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NATIONAL GRAPE POPSICLE DAY / NATIONAL COOLER DAY / NATIONAL CELLOPHANE TAPE DAY
Hot weather is here. What can one do about it? Well...did you ever wonder where the cool treat of a popsicle came from? Wonder no more.
NATIONAL GRAPE POPSICLE DAY
Since summer is just around the corner, May 27th calls for warm weather, sunshine, and National Grape Popsicle Day.
In San Francisco, California, in 1905, 11-yr-old Frank Epperson was outside on his porch, mixing water with a white powdered flavoring to make soda. Upon going inside, he left it there on the porch with the stirring stick still in it. That night the temperature reached a record low and the following morning, Frank discovered the drink had frozen to the stick.
Years later, in 1922, Epperson introduced his treat at a fireman’s ball where it was a huge success. Then in 1923, he made and sold his frozen treat-on-a-stick at an amusement park in Alameda, California. Epperson applied for a patent in 1924 for his frozen confectionery, which he called “Epsicle” ice pop. He then renamed it “Popsicle“.
Popsicles are one of summertime’s favorite treats for kids of all ages. National Grape Popsicle Day honors one of the most popular flavors!
HOW TO OBSERVE Grape Popsicle Day
Make some homemade grape popsicles or pick up your favorite frozen grape treat. We even have a grape…great One Ingredient Grape Popsicle Recipe from our National Day Calendar Ambassadors, the Erratic Divas. One way to enjoy your popsicle without the mess is by adding it to a clear soda. Pour the soda into a glass and then just add your popsicle to your soda. Not only does it keep your drink cool, but it also adds a bright color to your beverage. As the popsicle begins to melt, break it up like a slushy. What other ways do you enjoy your popsicles?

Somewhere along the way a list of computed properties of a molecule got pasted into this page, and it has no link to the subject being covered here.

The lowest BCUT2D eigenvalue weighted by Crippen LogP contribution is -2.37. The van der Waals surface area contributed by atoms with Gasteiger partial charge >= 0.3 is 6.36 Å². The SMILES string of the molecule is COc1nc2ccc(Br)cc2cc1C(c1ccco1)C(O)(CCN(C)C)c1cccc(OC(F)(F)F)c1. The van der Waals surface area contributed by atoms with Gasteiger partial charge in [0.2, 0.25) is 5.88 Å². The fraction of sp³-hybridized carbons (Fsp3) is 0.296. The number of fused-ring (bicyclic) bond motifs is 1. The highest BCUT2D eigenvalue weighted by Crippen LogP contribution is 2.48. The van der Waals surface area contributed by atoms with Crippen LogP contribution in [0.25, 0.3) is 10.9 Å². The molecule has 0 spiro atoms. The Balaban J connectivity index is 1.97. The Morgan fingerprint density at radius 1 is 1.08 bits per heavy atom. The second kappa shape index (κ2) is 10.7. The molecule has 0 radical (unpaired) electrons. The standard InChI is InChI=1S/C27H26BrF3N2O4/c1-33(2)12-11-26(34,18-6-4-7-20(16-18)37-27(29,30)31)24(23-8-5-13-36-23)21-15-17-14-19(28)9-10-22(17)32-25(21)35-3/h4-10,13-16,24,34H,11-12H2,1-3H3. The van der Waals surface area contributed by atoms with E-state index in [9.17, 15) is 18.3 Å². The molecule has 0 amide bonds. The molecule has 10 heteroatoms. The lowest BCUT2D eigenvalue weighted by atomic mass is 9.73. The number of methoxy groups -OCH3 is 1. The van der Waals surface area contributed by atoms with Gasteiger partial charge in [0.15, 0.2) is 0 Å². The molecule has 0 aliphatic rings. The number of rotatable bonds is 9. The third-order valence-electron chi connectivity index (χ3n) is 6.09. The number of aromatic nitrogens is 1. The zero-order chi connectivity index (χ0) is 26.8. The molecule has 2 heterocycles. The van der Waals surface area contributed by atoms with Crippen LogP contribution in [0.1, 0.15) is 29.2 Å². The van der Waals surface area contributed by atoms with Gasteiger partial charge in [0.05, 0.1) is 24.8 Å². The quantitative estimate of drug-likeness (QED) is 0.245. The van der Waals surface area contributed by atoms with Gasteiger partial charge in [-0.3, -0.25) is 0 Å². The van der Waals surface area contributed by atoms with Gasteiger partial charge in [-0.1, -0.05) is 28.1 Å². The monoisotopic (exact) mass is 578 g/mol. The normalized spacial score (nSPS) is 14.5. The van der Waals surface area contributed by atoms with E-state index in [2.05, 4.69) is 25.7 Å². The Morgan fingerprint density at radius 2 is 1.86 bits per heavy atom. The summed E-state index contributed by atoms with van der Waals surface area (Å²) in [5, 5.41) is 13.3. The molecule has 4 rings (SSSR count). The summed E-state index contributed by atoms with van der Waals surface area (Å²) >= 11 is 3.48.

We can't let those popsicles melt now, can we? So, enter the cooler. Ever wonder where coolers came from ? Do you have a favorite type of cooler?
NATIONAL COOLER DAY
What more could you need than a cold drink for the official launch of summer? Something to keep it cold, of course! National Cooler Day, the Friday before Memorial Day, makes staying cool easy this summer.
As simple as the design of a cooler may seem, it wasn’t until the 1950s that the first cooler or “portable icebox” made the scene. In fact, the material needed to make coolers didn’t even exist until 1944.
While we rely on coolers today to keep our food and beverages cold for various outdoor activities – they do so much more. Coolers save lives during disasters by carrying food (cold or hot) to areas affected by loss of power. Sporting events, fundraisers, and parades run more smoothly when volunteers bring their coolers along. They also keep medications at the proper temperature during shipping.
Of course, the combination of durable portability makes the cooler an essential tool in many ways. It is our spare seat, prep station, and umbrella anchor, too. Despite the wear and tear endured, they faithfully provide us with an ice-cold drink on a hot day – until the beverages run out.
Finally, have you ever wondered about cellophane tape and where it came from? If you are like me, probably not. Nevertheless, FYI:
NATIONAL CELLOPHANE TAPE DAY
It could be a sticky situation on May 27th as we recognize National Cellophane Tape Day. Can you imagine where we would be without this invention? Wrapping presents would be slightly more difficult without it.
Also known as invisible tape or Scotch Tape, this innovation can be found in every household and office. Richard Gurley Drew (June 22, 1899 – December 14, 1980) invented the invisible tape in 1930. He created the tape from cellulose and originally called it cellulose tape. His career started at the 3M company in 1920 in St. Paul, Minnesota where he developed a masking tape for the automotive industry in 1925.
Originally designed to seal Cellophane packages sold in groceries and bakeries, the new adhesive missed its mark. By the time all its drawbacks were resolved, DuPont introduced heat-sealed cellophane. However, the Cellophane packaging still offered some benefits.
With a resounding endorsement from customers, 3M found a market in both the home and the office. Many of us keep several rolls of it, too. Check the closet with the wrapping paper for a roll or two. There will be another in the junk drawer. Count another on the desk, perhaps. In offices and schools, teachers and employees stash the tape in large quantities.
Hard to count all of the uses for cellophane tape. Not sure where the term "scotch tape" came from - wonder if it is a reference to a stereotype of the Scots being "not wasteful". At any rate, life would be different without it.